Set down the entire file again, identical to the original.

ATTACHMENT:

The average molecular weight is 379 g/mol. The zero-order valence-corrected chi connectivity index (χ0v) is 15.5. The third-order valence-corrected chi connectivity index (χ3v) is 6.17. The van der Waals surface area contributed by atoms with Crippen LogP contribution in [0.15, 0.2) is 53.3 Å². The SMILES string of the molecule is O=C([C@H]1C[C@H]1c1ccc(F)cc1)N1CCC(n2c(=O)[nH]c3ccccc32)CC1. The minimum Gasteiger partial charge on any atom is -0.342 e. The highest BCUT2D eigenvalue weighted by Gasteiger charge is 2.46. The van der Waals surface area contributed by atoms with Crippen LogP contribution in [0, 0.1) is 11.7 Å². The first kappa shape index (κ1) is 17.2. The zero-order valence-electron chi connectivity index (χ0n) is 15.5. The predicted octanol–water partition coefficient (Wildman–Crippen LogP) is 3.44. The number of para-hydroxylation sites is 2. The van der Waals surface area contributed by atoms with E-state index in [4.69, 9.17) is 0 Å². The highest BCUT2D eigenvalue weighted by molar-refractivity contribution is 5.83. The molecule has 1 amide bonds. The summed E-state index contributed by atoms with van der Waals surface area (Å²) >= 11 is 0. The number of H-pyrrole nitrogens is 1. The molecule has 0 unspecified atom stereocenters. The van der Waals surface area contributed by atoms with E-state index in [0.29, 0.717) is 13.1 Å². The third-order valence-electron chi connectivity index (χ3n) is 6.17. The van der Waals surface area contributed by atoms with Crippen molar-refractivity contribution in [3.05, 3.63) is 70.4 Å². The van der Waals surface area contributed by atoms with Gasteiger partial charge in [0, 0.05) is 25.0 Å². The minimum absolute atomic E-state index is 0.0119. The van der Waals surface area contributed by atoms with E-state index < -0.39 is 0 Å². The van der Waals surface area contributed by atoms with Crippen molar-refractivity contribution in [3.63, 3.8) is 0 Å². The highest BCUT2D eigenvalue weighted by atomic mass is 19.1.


The average molecular weight is 379 g/mol. The zero-order valence-corrected chi connectivity index (χ0v) is 15.5. The third-order valence-corrected chi connectivity index (χ3v) is 6.17. The van der Waals surface area contributed by atoms with Crippen LogP contribution in [0.15, 0.2) is 53.3 Å². The SMILES string of the molecule is O=C([C@H]1C[C@H]1c1ccc(F)cc1)N1CCC(n2c(=O)[nH]c3ccccc32)CC1. The minimum Gasteiger partial charge on any atom is -0.342 e. The highest BCUT2D eigenvalue weighted by Gasteiger charge is 2.46. The van der Waals surface area contributed by atoms with Crippen LogP contribution in [0, 0.1) is 11.7 Å². The first kappa shape index (κ1) is 17.2. The zero-order valence-electron chi connectivity index (χ0n) is 15.5. The predicted octanol–water partition coefficient (Wildman–Crippen LogP) is 3.44. The number of para-hydroxylation sites is 2. The van der Waals surface area contributed by atoms with E-state index in [4.69, 9.17) is 0 Å². The highest BCUT2D eigenvalue weighted by molar-refractivity contribution is 5.83. The molecule has 1 amide bonds. The summed E-state index contributed by atoms with van der Waals surface area (Å²) >= 11 is 0. The number of H-pyrrole nitrogens is 1. The molecule has 0 unspecified atom stereocenters. The van der Waals surface area contributed by atoms with E-state index in [0.29, 0.717) is 13.1 Å². The third-order valence-electron chi connectivity index (χ3n) is 6.17. The van der Waals surface area contributed by atoms with Crippen molar-refractivity contribution in [3.05, 3.63) is 70.4 Å². The van der Waals surface area contributed by atoms with Gasteiger partial charge in [0, 0.05) is 25.0 Å². The minimum absolute atomic E-state index is 0.0119. The van der Waals surface area contributed by atoms with E-state index < -0.39 is 0 Å². The van der Waals surface area contributed by atoms with Crippen molar-refractivity contribution in [3.63, 3.8) is 0 Å². The highest BCUT2D eigenvalue weighted by atomic mass is 19.1.